America's Legislators Back to School Program
Your Ideas Count! Lesson Plans
High School -- Elementary School
The lesson plans outline for students the importance of representative democracy, the message that their voice counts and the valid role of special interest groups in the process. The plans complement the NCSL publication "Your Ideas Count," a student booklet used by legislators as a "leave behind" resource after their classroom visit. Teachers are invited to download the lesson plans and use them as appropriate in their classrooms. NCSL invites teachers to fill out an evaluation of the lesson plans and the Back to School program. Click here for the online evaluation forms.
Lesson Plan I: How Do Teenagers Get a "Voice"?
Lesson Plan II: "Don't We All Agree?" -- Recognizing the Importance of Diversity in Public Policy Making
Lesson Plan III: "Whose Special Interests?" -- The Role of "Special Interest Groups" in Legislation
Lesson Plan IV: "Why Compromise?" -- The Importance of Compromise in a Representative Democracy
NCSL appreciates the efforts of Deanna Morrison, Esq., Denver, CO, for the writing of the plans and Daniel Prinzing, Idaho Department of Education, for reviewing the plans. Contributors include Jennifer Portillo, West High School, Denver, CO; Rich Resivach, Thomas Jefferson High School, Denver, CO, and Bob Warmack, Clear Creek High School, Idaho Springs, CO.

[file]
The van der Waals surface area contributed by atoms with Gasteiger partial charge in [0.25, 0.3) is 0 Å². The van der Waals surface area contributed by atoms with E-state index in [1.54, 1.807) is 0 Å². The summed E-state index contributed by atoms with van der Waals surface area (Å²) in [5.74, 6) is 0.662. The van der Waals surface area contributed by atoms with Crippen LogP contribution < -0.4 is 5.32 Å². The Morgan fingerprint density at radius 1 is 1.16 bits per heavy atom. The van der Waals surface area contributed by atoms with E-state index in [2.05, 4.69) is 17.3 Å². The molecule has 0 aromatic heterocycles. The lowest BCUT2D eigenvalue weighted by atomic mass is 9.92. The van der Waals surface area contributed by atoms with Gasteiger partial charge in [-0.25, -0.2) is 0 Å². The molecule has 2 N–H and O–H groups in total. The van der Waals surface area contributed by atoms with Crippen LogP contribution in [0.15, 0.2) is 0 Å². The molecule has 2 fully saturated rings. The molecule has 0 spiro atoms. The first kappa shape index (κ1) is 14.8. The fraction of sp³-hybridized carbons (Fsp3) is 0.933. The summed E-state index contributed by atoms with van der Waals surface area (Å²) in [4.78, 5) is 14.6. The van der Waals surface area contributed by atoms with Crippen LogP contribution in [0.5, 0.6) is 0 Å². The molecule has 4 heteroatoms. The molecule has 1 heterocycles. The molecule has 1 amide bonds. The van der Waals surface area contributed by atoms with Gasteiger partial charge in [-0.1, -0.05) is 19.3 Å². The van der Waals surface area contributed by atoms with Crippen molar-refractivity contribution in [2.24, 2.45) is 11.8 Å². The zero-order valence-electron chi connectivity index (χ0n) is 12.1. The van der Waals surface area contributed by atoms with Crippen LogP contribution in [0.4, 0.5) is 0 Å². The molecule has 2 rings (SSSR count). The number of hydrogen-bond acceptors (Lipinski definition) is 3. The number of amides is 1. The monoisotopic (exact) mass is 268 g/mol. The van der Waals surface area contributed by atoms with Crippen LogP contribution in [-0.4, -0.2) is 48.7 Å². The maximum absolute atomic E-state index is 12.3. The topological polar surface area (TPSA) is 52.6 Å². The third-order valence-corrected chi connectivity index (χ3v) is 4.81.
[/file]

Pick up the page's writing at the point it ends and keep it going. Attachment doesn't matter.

Lesson Plan I: Compromise -- Why Don't We All Agree?
Lesson Plan II: Who are Legislators?
Lesson Plan III: Participation -- Where's My Voice?
NCSL appreciates the efforts of Leah Breckenridge, Montclair Academy, Denver, Co., and Sandy Stokley, Ellis Elementary School, Denver, CO, in the writing of the plans; and Rebecca Reeder, Ft. Wayne, In., and California Senator Betty Karnette for reviewing the plans. Contributor: Karyn Reeve, Wilder Elementary School, Littleton, CO.
This project is supported by a Robert H. Michel Civic Education Grant sponsored by The Dirksen Congressional Center, Pekin, IL.
Karl T. Kurtz
Director, Trust for Representative Democracy
Joyce A. Johnson
Assistant to the Director